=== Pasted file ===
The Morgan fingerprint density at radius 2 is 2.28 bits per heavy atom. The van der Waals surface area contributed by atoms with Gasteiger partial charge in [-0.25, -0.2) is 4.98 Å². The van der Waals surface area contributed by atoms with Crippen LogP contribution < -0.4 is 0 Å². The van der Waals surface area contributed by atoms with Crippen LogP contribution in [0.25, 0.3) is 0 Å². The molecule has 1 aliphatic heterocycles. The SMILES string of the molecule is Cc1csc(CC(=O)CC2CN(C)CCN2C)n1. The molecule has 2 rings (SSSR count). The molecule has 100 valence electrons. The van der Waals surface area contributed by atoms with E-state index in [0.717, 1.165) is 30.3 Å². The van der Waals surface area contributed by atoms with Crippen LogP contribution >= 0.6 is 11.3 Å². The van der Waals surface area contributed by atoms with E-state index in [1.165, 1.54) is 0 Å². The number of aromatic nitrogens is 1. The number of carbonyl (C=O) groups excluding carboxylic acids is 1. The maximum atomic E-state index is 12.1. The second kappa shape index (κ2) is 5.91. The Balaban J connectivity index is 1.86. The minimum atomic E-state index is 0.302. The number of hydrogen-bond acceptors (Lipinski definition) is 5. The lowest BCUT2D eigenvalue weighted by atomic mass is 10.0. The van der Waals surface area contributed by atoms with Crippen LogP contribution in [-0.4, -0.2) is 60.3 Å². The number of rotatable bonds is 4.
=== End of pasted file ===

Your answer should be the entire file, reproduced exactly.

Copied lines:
The Morgan fingerprint density at radius 2 is 2.28 bits per heavy atom. The van der Waals surface area contributed by atoms with Gasteiger partial charge in [-0.25, -0.2) is 4.98 Å². The van der Waals surface area contributed by atoms with Crippen LogP contribution < -0.4 is 0 Å². The van der Waals surface area contributed by atoms with Crippen LogP contribution in [0.25, 0.3) is 0 Å². The molecule has 1 aliphatic heterocycles. The SMILES string of the molecule is Cc1csc(CC(=O)CC2CN(C)CCN2C)n1. The molecule has 2 rings (SSSR count). The molecule has 100 valence electrons. The van der Waals surface area contributed by atoms with E-state index in [0.717, 1.165) is 30.3 Å². The van der Waals surface area contributed by atoms with Crippen LogP contribution >= 0.6 is 11.3 Å². The van der Waals surface area contributed by atoms with E-state index in [1.165, 1.54) is 0 Å². The number of aromatic nitrogens is 1. The number of carbonyl (C=O) groups excluding carboxylic acids is 1. The maximum atomic E-state index is 12.1. The second kappa shape index (κ2) is 5.91. The Balaban J connectivity index is 1.86. The minimum atomic E-state index is 0.302. The number of hydrogen-bond acceptors (Lipinski definition) is 5. The lowest BCUT2D eigenvalue weighted by atomic mass is 10.0. The van der Waals surface area contributed by atoms with Crippen LogP contribution in [-0.4, -0.2) is 60.3 Å². The number of rotatable bonds is 4.